But there were hours of proud security, when, with the Swede boy as an audience, or, better still, with the colonel’s son, she put the blue mare through her wonderful trick.  This trick had been discovered accidentally by the little girl.  One morning, when she was breaking the horse, she put one hand back playfully and pinched her on the croup to see if she would buck,-and, instead, she promptly lay down!  Afterward, the same pinch brought her again to the ground, and the little girl found that it needed barely a touch to make the mare perform.  But however delighted she was over her discovery, the little girl never mounted the prostrate horse, for she was afraid that she might roll upon her.

The days had passed, and it was now haying-time.  But the mowers stood idle beneath their sheds, and the work-horses grazed contentedly with their heads to the south, for a rain was passing over the prairie.  Inside the farm-house, the little girl, standing against the blurred panes, rebelled against the showers, and fretted for the blue mare and a gallop; the biggest brother, buried deep in a book, thanked Providence; while the eldest, remembering the uncovered cocks in the timothy meadow, cursed the storm.

Toward evening, the third day of the downpour, however, the clouds lifted.  A new moon appeared, holding its chin up,-a promise of sunshine,-and the little girl ran happily to the barn, slipped a lariat into the blue mare’s mouth, secured it with a thong under the jaw, and, bareback, started toward the sloughs beyond the reservation road to bring home the herd.  When she was a mile away, the eldest brother followed her, for he wanted to see if the grass around the farthest slough would make good cutting.  He rode the bald-faced pony, and across his pommel was slung his musket.

The little girl did not see him.  Content with the blue mare beneath her, her mind busy, she rode on.  And her voice, shrill, and broken by her cantering, floated back to the eldest brother in snatches: 

“Scotland’s burning!  Scotland’s burning! 
Fire!  Fire!  Fire!  Fire! 
More water!  More water!”

Then she disappeared over the ridge on her descent to the herd.

The eldest brother urged his horse a little to try to catch up with her.  But she was going faster now, too, and when he reached the top of the ridge she was in the tall grass between him and the cattle, and he could just see her bobbing sailor hat and the flying tail of the blue mare.

Her song ceased as she neared the herd, for twilight was coming down and the meadow blades had taken up the same soft warnings that she had heard in the corn.  Above her, homing birds called to each other, and bullfrogs croaked from the sloughs at her horse’s feet.  There flashed into her mind the night-and-day horror of the Indian’s face and hand, and she began to whistle a little to rally heart as she rode beyond the cows to turn a stray.

But suddenly the sound died on her lips.  For up from the earth rose the ugly, leering face, and out of the grass came the horrid, clutching hand!  With a choking cry, the little girl struck her horse, but the next instant was flung down from her seat, and Black Cloud, rifle in hand, swung himself to her place.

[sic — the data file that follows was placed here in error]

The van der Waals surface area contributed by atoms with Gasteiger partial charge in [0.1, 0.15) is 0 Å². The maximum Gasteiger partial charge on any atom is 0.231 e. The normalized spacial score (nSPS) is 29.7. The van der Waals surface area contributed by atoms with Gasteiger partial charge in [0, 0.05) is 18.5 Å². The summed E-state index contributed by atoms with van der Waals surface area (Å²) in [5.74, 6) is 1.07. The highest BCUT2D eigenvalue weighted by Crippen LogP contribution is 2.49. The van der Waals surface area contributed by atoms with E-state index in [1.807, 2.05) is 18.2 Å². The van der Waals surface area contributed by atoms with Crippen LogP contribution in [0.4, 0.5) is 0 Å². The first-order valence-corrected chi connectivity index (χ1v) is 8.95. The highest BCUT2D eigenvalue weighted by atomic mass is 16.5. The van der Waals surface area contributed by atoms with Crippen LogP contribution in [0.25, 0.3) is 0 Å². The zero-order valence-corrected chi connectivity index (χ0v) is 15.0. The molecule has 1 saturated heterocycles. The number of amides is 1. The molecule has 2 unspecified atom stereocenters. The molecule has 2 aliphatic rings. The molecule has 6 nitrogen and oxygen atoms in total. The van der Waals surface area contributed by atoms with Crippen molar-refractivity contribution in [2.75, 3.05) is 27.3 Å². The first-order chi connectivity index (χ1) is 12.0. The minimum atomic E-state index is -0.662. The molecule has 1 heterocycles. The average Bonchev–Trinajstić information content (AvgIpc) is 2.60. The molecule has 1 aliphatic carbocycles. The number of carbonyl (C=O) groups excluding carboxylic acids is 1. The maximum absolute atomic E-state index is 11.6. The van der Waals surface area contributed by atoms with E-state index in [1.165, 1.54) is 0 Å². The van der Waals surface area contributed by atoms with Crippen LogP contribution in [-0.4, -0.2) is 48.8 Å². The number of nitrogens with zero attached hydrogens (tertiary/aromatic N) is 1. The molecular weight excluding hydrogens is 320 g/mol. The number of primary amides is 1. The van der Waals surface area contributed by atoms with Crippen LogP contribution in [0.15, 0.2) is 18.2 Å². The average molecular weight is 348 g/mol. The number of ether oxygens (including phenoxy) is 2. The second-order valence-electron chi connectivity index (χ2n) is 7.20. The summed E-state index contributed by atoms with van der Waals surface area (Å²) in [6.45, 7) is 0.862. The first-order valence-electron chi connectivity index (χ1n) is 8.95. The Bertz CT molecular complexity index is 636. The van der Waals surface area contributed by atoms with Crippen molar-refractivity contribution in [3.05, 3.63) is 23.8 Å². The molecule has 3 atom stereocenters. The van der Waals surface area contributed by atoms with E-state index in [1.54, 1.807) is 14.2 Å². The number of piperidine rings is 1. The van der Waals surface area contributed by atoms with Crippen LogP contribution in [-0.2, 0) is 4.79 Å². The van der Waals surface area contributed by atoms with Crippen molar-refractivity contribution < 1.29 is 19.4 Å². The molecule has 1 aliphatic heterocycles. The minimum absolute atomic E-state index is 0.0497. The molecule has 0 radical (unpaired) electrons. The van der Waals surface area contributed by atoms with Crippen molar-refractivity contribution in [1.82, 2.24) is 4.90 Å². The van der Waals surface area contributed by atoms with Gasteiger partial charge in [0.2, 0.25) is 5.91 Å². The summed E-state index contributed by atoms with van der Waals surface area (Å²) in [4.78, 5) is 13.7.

He dared not fire for fear of sounding an alarm, and he dared not wait an instant to club with his gun-stock the little girl, lying stunned and half-dead with fear.  Without a backward look, he drove the blue mare out of the meadow to the prairie and turned her toward the river.

But the eldest brother was scarcely a half-mile behind him.  And, as the strange form came into view, going like the wind through the gathering gloom, he guessed what had happened.  He whipped the bald-face wildly, following the blue mare.  And a race for the Vermillion began!

But it was an uneven one.  In a few leaps the mare had lengthened the distance between her and the bald-face.  Discouraged, and anxious to know what had become of the little girl, the eldest brother resolved to stop.  But as he did so, he raised his musket and sent a load of buckshot after the fleeting brave.

The Indian, safe from pursuit, answered it with a derisive whoop, and, turning his body around, still going swiftly, waved his rifle triumphantly aloft in his right hand and, looking back, leaned for an instant with the other on the blue mare’s croup!

The horse obeyed the sign like a flash.  As if the eldest brother’s shot had found her heart, she stopped dead still and threw herself upon the ground,-and Black Cloud, his face for once almost white, lunged forward, struck his head with crushing force against a boulder on the river’s edge, and lay as motionless as the rock itself!

EARLY that night, when the prairie lay still and sweet, and the new moon was swimming westward from cloud-island to cloud-island, the gray buffalo-wolves came up the Vermillion on their way to the sheep-pen of the Swede, and waked the drowsing valley with their howling.  But the trembling ewes and their babies were not molested; for when the pack reached the river bank near the farthest slough, they halted to quarrel at a boulder-till the sun came up in the east again and glittered on a string of glass wampum lying beside the rock.